The first step in preparing a heritage album is to gather and organize your photos and research. For your first album, don't try to document the entire family, instead try for an overview or sampling of a family or individual's life. One or two pictures per page and keep things simple; anything else can be overwhelming for the creator and recipient. I recommend the 8x8 albums for beginners; the 20-page format is just the right size.
While gathering photos from friends and relatives, don’t forget to ask for names, dates and locations. Any stories that are easily related in print are a wonderful addition to the album.
Plan out the album before you begin. Select photos, information, papers and embellishments for each page and place them into a sheet protector, in chronological order, and then into the album.
In scrapbooking, page “layout” means the method that you chose to display the information. When making a heritage album I prefer my layout to be chronological, with earlier photos at the beginning. This method of organization will help the viewer make sense of what they are viewing; like a story unfolding.
Another form of “layout” deals with the backgrounds that you select for the album pages. There are several things that you can do to make your album layout look attractive and well organized.
- Coordinating Pages: Two pages that face each other in an album that share like color schemes, patterned papers and embellishments.
- Individual Pages: Single pages that each contains their own color scheme and theme. The pages are not related visually, but are facing each other in the album.
It is a good idea not to use original one-of-a-kind photos in your album. You can be sure that once the photos are in an album for all to see, someone is going to want a copy of it. Instead of tearing it out, consider scanning them and placing them on CD to share with family members. This can be time consuming, but you only have to do it once and it can be a valuable family resource.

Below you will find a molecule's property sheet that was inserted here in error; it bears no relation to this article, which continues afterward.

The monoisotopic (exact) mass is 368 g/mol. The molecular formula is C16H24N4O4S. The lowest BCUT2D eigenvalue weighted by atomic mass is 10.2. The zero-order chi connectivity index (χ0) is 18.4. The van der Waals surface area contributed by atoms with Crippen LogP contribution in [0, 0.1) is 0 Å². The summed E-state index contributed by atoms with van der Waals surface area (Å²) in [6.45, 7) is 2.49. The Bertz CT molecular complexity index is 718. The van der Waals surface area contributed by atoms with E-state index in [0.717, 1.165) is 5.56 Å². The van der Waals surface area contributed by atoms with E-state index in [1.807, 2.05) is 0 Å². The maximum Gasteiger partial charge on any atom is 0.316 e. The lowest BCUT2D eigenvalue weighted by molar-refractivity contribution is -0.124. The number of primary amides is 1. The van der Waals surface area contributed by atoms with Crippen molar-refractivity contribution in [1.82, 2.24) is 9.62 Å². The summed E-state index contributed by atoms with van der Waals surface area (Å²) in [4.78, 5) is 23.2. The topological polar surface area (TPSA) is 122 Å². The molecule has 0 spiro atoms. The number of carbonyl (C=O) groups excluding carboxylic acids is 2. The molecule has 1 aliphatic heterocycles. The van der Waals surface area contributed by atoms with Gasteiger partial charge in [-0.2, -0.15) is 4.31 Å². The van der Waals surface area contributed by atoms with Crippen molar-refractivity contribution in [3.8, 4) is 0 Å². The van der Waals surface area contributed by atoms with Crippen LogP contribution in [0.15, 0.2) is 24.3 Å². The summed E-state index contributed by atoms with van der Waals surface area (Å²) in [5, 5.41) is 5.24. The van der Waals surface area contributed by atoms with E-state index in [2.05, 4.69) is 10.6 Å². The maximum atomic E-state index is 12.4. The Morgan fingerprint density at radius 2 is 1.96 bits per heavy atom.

If you are in a hurry to make several copies of an album, consider making one and copying the rest. The 8x8 format is easy to copy or scan. Place the copied pages in their own album as the finished gift or as placeholders until you can finish duplicate handmade pages.
Designer: Susan Cobb
- Heritage 8"x8" papers
- Cardmaker's Classic ribbons
- Black mini brads
- Black turn mounts
- Black decorating chalk
- Foam tape
- Glue stick
- Mat a 4"x6" family photo on the dark gray sponged paper, leaving a 1/16" border; mat again on light gray sponged paper, leaving a 1/4" border.
- Attach the matted photo to the right side of a 4 1/2" strip of dark gray paper. Attach two turn mounts, one on each side of the photo, to the mat.
- Cut out and attach two art pieces, with foam tape, to the left side of the mat. Adhere the mat centered on the gray net paper.
- Journal the names of the family members in the photo onto white paper, and also the date. Mat the journaling with light gray paper. Knot a 10" piece of gingham ribbon, and attach it across the page with Zots™. Adhere the journaling spots over the ribbon and under the photo, as shown.
- Cut out word fragments and attach them with brads to the top of the page.
Designer: Susan Cobb
- Trim 1/8" off of a piece of ivory cardstock, and mat it onto green cardstock.
- Tear 2 1/2" off of the right side of the collage paper, and 1/2" off of the left side. Adhere the torn paper close to the left side of the mat as shown.
- Mat a vertical photo onto ivory cardstock, leaving a 1/16" border. Attach the photo to the right side of the mat as shown.
- Journal onto a piece of ivory cardstock, and journal the names onto a strip of ivory cardstock. Attach the journaling to the lower left of the page. Adhere the strip over the ribbon fragment and attach it below the photo.
- Mat the art cut-outs with ivory cardstock, and tear the bottom for a rugged look. Attach the cut-outs as shown, use foam tape to lift the word fragments off of the page.